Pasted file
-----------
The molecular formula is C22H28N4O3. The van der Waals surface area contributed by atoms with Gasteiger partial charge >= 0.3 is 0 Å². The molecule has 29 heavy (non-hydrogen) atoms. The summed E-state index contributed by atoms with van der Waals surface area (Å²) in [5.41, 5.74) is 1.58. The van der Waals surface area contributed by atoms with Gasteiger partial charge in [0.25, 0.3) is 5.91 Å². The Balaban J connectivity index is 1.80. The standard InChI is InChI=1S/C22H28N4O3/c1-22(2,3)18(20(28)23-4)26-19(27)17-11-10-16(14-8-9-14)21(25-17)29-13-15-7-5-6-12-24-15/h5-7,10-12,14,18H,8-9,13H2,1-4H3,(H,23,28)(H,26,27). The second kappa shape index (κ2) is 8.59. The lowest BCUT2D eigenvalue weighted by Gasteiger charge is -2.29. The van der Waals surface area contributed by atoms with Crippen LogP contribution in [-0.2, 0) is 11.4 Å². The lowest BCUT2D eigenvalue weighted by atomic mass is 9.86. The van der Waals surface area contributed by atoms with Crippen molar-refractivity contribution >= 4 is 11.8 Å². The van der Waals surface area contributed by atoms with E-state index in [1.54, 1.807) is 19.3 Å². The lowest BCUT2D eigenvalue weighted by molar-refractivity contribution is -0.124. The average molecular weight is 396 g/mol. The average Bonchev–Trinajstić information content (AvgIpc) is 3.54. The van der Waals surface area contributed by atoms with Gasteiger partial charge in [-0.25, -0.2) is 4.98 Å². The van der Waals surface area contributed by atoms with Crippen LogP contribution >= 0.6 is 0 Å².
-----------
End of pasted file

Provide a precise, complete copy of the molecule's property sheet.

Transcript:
The molecular formula is C22H28N4O3. The van der Waals surface area contributed by atoms with Gasteiger partial charge >= 0.3 is 0 Å². The molecule has 29 heavy (non-hydrogen) atoms. The summed E-state index contributed by atoms with van der Waals surface area (Å²) in [5.41, 5.74) is 1.58. The van der Waals surface area contributed by atoms with Gasteiger partial charge in [0.25, 0.3) is 5.91 Å². The Balaban J connectivity index is 1.80. The standard InChI is InChI=1S/C22H28N4O3/c1-22(2,3)18(20(28)23-4)26-19(27)17-11-10-16(14-8-9-14)21(25-17)29-13-15-7-5-6-12-24-15/h5-7,10-12,14,18H,8-9,13H2,1-4H3,(H,23,28)(H,26,27). The second kappa shape index (κ2) is 8.59. The lowest BCUT2D eigenvalue weighted by Gasteiger charge is -2.29. The van der Waals surface area contributed by atoms with Crippen LogP contribution in [-0.2, 0) is 11.4 Å². The lowest BCUT2D eigenvalue weighted by atomic mass is 9.86. The van der Waals surface area contributed by atoms with Crippen molar-refractivity contribution >= 4 is 11.8 Å². The van der Waals surface area contributed by atoms with E-state index in [1.54, 1.807) is 19.3 Å². The lowest BCUT2D eigenvalue weighted by molar-refractivity contribution is -0.124. The average molecular weight is 396 g/mol. The average Bonchev–Trinajstić information content (AvgIpc) is 3.54. The van der Waals surface area contributed by atoms with Gasteiger partial charge in [-0.25, -0.2) is 4.98 Å². The van der Waals surface area contributed by atoms with Crippen LogP contribution >= 0.6 is 0 Å².